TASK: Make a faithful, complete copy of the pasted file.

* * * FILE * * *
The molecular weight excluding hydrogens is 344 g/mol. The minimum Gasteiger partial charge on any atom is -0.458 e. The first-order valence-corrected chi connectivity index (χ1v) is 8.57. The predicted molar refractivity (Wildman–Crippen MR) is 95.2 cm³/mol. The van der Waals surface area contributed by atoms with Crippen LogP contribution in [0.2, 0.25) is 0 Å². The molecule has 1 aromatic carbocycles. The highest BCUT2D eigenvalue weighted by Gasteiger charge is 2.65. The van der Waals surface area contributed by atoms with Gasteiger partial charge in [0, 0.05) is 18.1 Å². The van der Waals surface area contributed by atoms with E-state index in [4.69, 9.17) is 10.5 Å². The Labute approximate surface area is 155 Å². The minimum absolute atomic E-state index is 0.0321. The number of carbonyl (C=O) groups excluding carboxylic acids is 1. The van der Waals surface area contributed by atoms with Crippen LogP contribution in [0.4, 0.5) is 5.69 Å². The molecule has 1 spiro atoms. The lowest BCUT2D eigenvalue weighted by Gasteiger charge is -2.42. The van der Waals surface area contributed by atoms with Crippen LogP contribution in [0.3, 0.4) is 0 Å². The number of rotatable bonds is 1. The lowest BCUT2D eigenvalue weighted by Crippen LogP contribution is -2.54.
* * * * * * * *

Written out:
The molecular weight excluding hydrogens is 344 g/mol. The minimum Gasteiger partial charge on any atom is -0.458 e. The first-order valence-corrected chi connectivity index (χ1v) is 8.57. The predicted molar refractivity (Wildman–Crippen MR) is 95.2 cm³/mol. The van der Waals surface area contributed by atoms with Crippen LogP contribution in [0.2, 0.25) is 0 Å². The molecule has 1 aromatic carbocycles. The highest BCUT2D eigenvalue weighted by Gasteiger charge is 2.65. The van der Waals surface area contributed by atoms with Gasteiger partial charge in [0, 0.05) is 18.1 Å². The van der Waals surface area contributed by atoms with E-state index in [4.69, 9.17) is 10.5 Å². The Labute approximate surface area is 155 Å². The minimum absolute atomic E-state index is 0.0321. The number of carbonyl (C=O) groups excluding carboxylic acids is 1. The van der Waals surface area contributed by atoms with Crippen LogP contribution in [0.4, 0.5) is 5.69 Å². The molecule has 1 spiro atoms. The lowest BCUT2D eigenvalue weighted by Gasteiger charge is -2.42. The van der Waals surface area contributed by atoms with Crippen LogP contribution in [0.3, 0.4) is 0 Å². The number of rotatable bonds is 1. The lowest BCUT2D eigenvalue weighted by Crippen LogP contribution is -2.54.